Gareth Southgate (ENG)
Famous at Euro 96 for missing the only penalty of the shootout in the semi-final against Germany, Gareth Southgate broke the hearts of a nation. It is fair to say he has since fixed them.
Now manager of England, Southgate guided the Three Lions to the semi-finals of the 2018 World Cup and the semi-finals of the Nations League, with the brand of football being played earning plenty of plaudits.
Southgate has led his young lions to the next Euro’s in comfortable fashion and has improved as a coach since guiding Middlesbrough to relegation from the Premier League in 2019.
Phil Neville (ENG)
Another England player from the 96 crop to become an England manager, the manager of the England Women’s team.
Phil Neville’s first taste as a first-team manager was with the national team, and although he has come in for criticism of late, he did guide the Lionesses to a World Cup semi-final in 2019.
Phillip Cocu (NED)
Phillip Cocu was in the Netherlands starting XI for their quarter-final defeat to France, a game that went to the wire, with the French winning on penalties.
After spells coaching in the Netherlands and Turkey, Cocu is now in charge of Championship side Derby, with his side 12th in the league table. Cocu’s Rams have an outside chance of making the play-off, should the season resume, being only five points adrift.
Didier Deschamps (FRA)
Arguably the most successful manager on this list, certainly the one to win the biggest prize – the World Cup.
Didier Deschamps was France captain at Euro 96, and he now leads his nation as manager, and led them to success in Russia in 2018, lifting the World Cup.
His 96 campaign ended in frustrating fashion as he was suspended for the semi-final against the Czech Republic in which they were beaten on penalties. He made up for it in 1998 and 2000, captaining France to World Cup and Euro success.
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Zinedine Zidane (FRA)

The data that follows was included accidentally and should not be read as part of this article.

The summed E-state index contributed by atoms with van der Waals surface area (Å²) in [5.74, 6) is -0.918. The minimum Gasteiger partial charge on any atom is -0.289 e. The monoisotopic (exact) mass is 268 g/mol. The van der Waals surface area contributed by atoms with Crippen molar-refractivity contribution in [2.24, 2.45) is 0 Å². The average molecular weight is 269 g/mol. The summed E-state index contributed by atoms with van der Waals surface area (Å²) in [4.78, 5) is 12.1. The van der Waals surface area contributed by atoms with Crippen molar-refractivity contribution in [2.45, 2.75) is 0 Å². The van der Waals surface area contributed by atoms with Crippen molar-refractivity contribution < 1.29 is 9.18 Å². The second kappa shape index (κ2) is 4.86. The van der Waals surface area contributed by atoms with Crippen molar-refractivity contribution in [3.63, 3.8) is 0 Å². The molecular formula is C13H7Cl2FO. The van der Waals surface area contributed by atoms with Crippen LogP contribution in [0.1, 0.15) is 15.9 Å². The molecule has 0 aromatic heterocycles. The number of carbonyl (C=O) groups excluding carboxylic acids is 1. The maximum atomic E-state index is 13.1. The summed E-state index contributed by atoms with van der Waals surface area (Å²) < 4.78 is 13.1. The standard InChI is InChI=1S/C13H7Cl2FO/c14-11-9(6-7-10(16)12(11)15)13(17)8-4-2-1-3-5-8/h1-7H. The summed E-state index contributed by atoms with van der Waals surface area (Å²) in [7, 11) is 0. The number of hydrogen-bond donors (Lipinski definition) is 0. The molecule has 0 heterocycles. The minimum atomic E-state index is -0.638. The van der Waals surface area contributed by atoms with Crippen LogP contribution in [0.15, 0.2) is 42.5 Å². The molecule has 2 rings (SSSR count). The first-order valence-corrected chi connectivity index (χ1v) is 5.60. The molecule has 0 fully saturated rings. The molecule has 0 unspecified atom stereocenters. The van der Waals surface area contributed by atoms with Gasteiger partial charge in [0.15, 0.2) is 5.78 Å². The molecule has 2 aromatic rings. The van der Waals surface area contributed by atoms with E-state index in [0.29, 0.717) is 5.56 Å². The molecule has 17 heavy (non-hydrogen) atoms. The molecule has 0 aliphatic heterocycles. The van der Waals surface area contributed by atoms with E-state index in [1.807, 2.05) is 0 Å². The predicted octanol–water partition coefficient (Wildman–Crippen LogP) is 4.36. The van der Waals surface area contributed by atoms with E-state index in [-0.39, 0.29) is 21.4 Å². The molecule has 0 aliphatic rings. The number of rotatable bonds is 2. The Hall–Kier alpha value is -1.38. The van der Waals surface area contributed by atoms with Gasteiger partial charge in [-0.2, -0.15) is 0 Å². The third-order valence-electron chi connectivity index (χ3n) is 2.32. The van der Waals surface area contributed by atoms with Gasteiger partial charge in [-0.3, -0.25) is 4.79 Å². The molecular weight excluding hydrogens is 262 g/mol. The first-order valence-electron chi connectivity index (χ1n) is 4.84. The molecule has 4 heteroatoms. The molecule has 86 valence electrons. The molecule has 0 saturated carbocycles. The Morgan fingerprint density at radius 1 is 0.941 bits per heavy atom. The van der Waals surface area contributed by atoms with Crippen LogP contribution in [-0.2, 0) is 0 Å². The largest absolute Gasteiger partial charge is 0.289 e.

A close second to Deschamps for most successful manager, Zinedine Zidane has broken records at Real Madrid, winning a hat-trick of Champions Leagues on the bounce.
Zidane was also part of that France core who were so successful around the turn of the millennium, and he has won an awful lot as a manager too, including a La Liga title and two Club World Cups.
After three-quarters of a season away from Madrid, Zidane was re-appointed in 2019, and has Los Blancos in the title race, and has them playing well, ranking as the best team in La Liga according to expected goals.
Sabri Lamouchi (FRA)
Sabri Lamouchi started in only one game for France in 1996, and that was the semi-final, after being brought in to replace the suspended Deschamps.
Now manager at Nottingham Forest, Lamouchi has had a good first season in charge, with Forest looking set for a play-off place should the season resume, though according to expected goals, Forest are flattered to be so high.
Luis Enrique (ESP)
Another player from Euro 96 who now manages their nation, and another who has been very successful as a manager, winning two La Liga titles, three Copa del Reys and a Champions League as manager of Barcelona.
At Euro 96, Enrique started in the first two group games before losing his place, but now leads his nation as the manager, and will be leading them at Euro 2020… in 2021.
Slaven Bilic (CRO)
Slaven Bilic helped his Croatia team get out of the group stage at Euro 96, but were beaten by eventual winners Germany in the quarter-finals.
Bilic is another ex-player to have played in the tournament and managed his nation, leading Croatia for six years before managing Besiktas and West Ham.
He now manages West Brom, and has them on course to secure promotion to the Premier League, having a six-point cushion to third-place Fulham at the summit of the Championship.
Paulo Sousa (POR)
Paulo Sousa was a starter for Portugal at Euro 96, helping his nation get out of the group stage only for them to lose to the Czech Republic in the quarter-finals.
He has managed at QPR, Swansea and Leicester in England, and also Basel and Fiorentina, but now he coaches in France, at Bordeaux. The French season has been concluded early, with Bordeaux sitting in mid-table mediocrity.
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